Cut To Taste
No matter how you slice it, a carrot will always taste the same, right? This seemingly safe assumption actually might not be accurate according to an engineer in Pennsylvania.
It turns out that how food is prepared can greatly affect the taste of the final product.
For example, a carrot cut with a sharp knife tastes different than one cut with a dull blade.
"It has to do with the microstructure of the actual carrot itself and how it breaks out,” said Phillip LeDuc, a mechanical engineer at Carnegie Mellon University in Pittsburgh.
In other words, sharp cuts create different textures and release different compounds from the carrot. These compounds affect the taste of the carrot after it is cut.
The taste of ketchup is greatly affected by the processing of the tomatoes used to make the ketchup.
“Based upon how you mash tomatoes up and how you flow them through the pipes, you actually can change whether people like or dislike ketchup based up on that alone,” said LeDuc.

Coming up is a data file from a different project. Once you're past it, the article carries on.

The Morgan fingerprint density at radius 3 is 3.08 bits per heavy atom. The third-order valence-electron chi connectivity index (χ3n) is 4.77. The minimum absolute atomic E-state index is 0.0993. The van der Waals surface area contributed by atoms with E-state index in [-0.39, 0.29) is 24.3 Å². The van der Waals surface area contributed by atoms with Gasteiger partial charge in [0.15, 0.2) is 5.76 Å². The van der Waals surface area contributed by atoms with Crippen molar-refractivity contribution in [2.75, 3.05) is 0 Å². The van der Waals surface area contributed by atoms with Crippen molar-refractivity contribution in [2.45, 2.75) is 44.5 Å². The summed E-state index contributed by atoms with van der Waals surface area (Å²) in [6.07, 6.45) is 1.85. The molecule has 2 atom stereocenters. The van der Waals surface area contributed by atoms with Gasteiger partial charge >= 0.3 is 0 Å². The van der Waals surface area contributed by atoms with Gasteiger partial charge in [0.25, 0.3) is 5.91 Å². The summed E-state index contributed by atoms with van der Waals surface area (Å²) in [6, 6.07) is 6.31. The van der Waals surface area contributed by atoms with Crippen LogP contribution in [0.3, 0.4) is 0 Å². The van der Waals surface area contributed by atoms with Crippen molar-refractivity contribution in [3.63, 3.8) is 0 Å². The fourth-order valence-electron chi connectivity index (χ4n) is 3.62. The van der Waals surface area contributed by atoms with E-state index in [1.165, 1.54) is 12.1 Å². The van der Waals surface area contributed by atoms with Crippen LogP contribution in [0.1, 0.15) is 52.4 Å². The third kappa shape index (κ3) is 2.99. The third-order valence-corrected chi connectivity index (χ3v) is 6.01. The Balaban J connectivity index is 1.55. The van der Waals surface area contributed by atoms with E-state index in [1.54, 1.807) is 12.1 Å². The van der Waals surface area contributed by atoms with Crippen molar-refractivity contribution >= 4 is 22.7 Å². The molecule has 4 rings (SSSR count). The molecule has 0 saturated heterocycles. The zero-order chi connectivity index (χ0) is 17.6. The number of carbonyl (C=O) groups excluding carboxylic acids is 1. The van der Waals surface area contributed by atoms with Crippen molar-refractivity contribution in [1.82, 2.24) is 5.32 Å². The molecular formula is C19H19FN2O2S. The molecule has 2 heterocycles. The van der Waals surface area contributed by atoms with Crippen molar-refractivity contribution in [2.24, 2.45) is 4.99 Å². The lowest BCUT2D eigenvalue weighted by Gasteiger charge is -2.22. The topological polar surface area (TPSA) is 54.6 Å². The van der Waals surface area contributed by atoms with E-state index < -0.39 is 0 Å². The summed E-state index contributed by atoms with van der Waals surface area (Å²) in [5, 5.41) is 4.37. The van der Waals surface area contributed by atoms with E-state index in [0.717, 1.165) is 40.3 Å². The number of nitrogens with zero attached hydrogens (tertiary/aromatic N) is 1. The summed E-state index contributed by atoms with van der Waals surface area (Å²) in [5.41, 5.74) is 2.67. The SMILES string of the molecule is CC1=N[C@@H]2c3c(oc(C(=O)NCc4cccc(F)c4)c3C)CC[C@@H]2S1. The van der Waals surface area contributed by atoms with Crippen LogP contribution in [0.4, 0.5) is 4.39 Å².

In LeDuc's culinary mechanics class at Carnegie Mellon, students learn how cutting, chopping and mixing have different effects on the taste and texture of food. In one class project, students made ice cream simply by using the standard ingredients and about five minutes of vigorous shaking.
“That’s mechanics being added to the system which changes the end result from a liquid to something like a butter or ice cream,” said LeDuc.
For the class’s final project, the students must create their own food, with a few stipulations: They must make a food that no one has seen before and it must involve mechanics.
Previous students in the class came up with "pancakes on-the-go": a portable pancake with a capsule of syrup cooked in. The pancakes are dry until you bite into them and release the syrup.
The students love the class, and the results.
Get Inside The Science:
CMU Breaking Ground With Culinary Mechanics
Center for the Mechanics and Engineering of Cellular Systems - Carnegie Mellon University
Phillip R. LeDuc, Carnegie Mellon University